accusative and ergative languages

Larry Trask larryt at
Tue Aug 3 13:13:57 UTC 1999

On Thu, 29 Jul 1999, Patrick C. Ryan wrote:

> Well, 'anaphora' is primarily a rhetorical device;

No.  It's a grammatical phenomenon, or, at most, a semantico-grammatical
phenomenon.  Like most linguistic features, it can probably be used
rhetorically, but it is not essentially rhetorical in nature.

In fact, probably no linguistic object, structure or relationship is
intrinsically rhetorical in nature.  `Rhetoric' is a functional concept,
not a structural one.

> my dictionary, however, does acknowledge the use of 'anaphora' in a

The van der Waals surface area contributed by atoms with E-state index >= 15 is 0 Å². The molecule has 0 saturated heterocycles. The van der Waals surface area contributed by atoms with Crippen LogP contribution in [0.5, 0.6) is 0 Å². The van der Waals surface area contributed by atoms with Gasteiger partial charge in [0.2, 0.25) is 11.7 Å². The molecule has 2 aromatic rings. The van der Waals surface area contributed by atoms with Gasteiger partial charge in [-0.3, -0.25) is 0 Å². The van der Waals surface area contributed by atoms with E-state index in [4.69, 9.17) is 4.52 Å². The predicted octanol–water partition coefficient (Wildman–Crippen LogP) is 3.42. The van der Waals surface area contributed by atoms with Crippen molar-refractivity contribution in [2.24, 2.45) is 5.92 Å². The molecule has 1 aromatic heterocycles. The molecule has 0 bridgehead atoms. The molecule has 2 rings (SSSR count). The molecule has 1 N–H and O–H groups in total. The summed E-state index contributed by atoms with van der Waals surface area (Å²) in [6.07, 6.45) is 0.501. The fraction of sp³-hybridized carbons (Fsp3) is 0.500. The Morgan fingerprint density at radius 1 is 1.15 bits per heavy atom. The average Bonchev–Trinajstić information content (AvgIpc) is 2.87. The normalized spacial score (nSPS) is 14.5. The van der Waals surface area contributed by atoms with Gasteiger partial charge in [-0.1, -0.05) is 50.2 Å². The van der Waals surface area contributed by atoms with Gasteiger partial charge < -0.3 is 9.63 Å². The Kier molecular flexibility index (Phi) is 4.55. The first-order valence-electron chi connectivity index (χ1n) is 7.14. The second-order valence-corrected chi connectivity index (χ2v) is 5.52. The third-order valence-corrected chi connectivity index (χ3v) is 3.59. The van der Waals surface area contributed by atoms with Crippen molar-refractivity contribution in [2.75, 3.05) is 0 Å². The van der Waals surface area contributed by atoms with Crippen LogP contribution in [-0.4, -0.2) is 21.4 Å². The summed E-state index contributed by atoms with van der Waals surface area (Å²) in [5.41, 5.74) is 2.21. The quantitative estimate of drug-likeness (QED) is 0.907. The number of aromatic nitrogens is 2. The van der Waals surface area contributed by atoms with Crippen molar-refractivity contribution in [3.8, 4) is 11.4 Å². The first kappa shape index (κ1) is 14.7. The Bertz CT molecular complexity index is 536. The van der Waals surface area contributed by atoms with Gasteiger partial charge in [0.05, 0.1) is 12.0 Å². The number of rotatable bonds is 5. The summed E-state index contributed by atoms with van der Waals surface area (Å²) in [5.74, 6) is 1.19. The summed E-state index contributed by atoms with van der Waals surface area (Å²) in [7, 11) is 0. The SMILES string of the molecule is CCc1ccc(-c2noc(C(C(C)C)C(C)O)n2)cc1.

> grammatical sense although Larry seems to prefer "anaphor" in the
> grammatical and, I presume (but do not know), 'anaphora' in the
> rhetorical sense.

No.  My dictionary cites `anaphora' only as the abstract noun derived
from `anaphor'.  Anaphora is the relation between an anaphor and its
antecedent, or, more generally, the use of anaphors.

> Since "discourse cohesion strategy" is not defined in Larry's dictionary,

That's because it's not a grammatical term, and mine is a dictionary of
grammatical terms.

> I have no idea exactly how one will want to define it. Perhaps
> 'anaphors' are excluded; perhaps not.

I think anybody who works on cohesion would include anaphora as a major
cohesive device.

Larry Trask
University of Sussex
Brighton BN1 9QH

larryt at

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